Akram was told about the suffering of the Palestinian refugees from his parents and is telling this to his sons
First person account of painful experience of second-generation Palestinian refugee. However, hopeful, but describes chapters of suffering sticking to all stages of Palestinian life
By Akram al-Satarri
Ever since the drastic changes in the lives of Palestinians in 1948, the Palestinians in Jerusalem, West Bank, Gaza and the diaspora, have been living a quasi-life moving from one refuge to another.
A landslide majority of the Palestinians live outside Palestine in Jordan, Syria, Lebanon and the diaspora at large.
My 70-year-old mother, who was 3 years old back then, was one of tens of thousands young, old, healthy, sick, wealthy and poor Palestinians running under the pouring fire of the Zionist gangs. They were simply seeking refuge, knowing that the Zionist gangs would slaughter them the same way they did to neighboring villages and townships.
An estimate of the number of people who left or fled the area captured by Israel was 726,000, according to the Final Report of the United Nations Economic Survey Mission for the Middle East, published by the United Nations Conciliation Commission, December 28, 1949.
My father who died in 1991, had told us many stories about him collecting the rotten corpses of Palestinian villagers young or old who were gunned down by Zionist forces, whose main aim was to drive Palestinians away from what they wanted to become their state!
As children, we angrily and painfully listened to my father. We saw sadness and, sometimes, tears in my father’s eyes taking us beyond the words.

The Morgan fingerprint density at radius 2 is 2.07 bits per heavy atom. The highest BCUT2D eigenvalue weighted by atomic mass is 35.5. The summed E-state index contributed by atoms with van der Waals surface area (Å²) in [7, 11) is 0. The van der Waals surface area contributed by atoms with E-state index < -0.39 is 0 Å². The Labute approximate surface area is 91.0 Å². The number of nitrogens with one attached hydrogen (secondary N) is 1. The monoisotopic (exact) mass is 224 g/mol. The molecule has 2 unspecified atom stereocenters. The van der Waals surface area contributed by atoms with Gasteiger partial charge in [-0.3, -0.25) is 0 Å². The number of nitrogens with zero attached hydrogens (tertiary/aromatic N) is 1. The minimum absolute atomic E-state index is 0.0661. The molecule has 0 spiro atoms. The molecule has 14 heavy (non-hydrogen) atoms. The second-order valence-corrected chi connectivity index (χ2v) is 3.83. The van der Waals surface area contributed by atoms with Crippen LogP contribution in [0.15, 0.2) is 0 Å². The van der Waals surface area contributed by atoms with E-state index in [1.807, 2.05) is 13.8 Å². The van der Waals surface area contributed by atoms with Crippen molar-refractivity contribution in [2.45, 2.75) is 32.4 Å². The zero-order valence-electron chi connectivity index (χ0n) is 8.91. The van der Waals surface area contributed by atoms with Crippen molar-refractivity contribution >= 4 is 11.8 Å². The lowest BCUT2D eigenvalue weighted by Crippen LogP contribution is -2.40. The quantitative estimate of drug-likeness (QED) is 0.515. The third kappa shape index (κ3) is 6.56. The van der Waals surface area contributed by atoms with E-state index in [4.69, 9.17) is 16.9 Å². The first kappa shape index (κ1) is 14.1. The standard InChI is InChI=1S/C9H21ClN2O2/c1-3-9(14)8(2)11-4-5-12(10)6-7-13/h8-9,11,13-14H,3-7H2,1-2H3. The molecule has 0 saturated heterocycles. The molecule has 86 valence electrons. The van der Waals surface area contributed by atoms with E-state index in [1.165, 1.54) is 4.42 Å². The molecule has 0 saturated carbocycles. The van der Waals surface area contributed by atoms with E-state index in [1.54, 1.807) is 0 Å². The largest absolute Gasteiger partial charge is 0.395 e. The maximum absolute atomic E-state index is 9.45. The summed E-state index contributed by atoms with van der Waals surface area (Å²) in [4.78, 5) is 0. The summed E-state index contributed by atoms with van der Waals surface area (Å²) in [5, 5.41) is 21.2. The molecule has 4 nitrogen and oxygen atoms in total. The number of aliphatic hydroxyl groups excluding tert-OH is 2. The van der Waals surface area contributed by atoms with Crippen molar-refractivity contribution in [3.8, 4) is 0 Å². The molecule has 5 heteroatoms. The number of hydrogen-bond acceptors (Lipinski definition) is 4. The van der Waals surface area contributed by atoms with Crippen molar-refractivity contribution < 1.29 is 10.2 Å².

While we lived in the UNRWA camp in Khan Younis City, we heard the story of our family grapevine and deserted house on the outskirts of Ramla. The stories of unharvested wheat, unfinished meals and devastated hope irritated our childhood and fuelled our anger.
We as refugee children were also targeted by the Israeli occupation. We lived in refugee camps and we longed and waited for freedom.
I recall being shot by Israeli occupation forces in 1989 at the age of 13. I was arrested more than 4 times between the ages of 13 to 16, until I served an imprisonment of 9 months in 1993 at an Israel military detention camp in Negev Dessert.
I suffered a mild paralysis in the Israeli occupation’s detention camp, and they denied me access to medical care when I was in dire need of it as a patient, and as a child. At that specific time, I realised that they wanted to belittle, humiliate and break us. They wanted to build the glory of their fake democracy on the wreck of the rightful owners of an occupied land.
I survived the test of my condition, yet, they failed the test of humanity, in my eyes! As a child struggling to cope with harsh jail conditions, I realised bridges can never be built on the ruins of human beings or dignity.
In 2008, 2012 and 2014, my young, loving, tender and lively children were traumatised by Israeli occupation bombardments, reminding my mother, myself and my children that the suffering that was endured by two whole generations is likely to happen to the third!
My eldest son was injured during the 2014 war by an Israeli F-16 bomb targeting our neighbourhood. Gaza was divided into three separate areas by Israeli occupation forces, separating me from my family. All I could do was to ring my wife and ask about my son, but she did not know his whereabouts amidst the chaos and devastation.
At a very critical point in time, I spoke to my youngest son who told me he was suffocating due to the gases and smokes of the Israeli bombardment at the neighbourhood.
Again, we survived the tender wounds and scars, and then we could smile again and wait for the better yet to come, unlike those who have no conscience or consideration for dignity or the rights of people.
Therefore, it is a matter of time to apologise for the people of Palestine, rectify the historical crimes committed against them and start consolidating a political solution that will guarantee freedoms of the Palestinians.
(Source / 08.06.2016)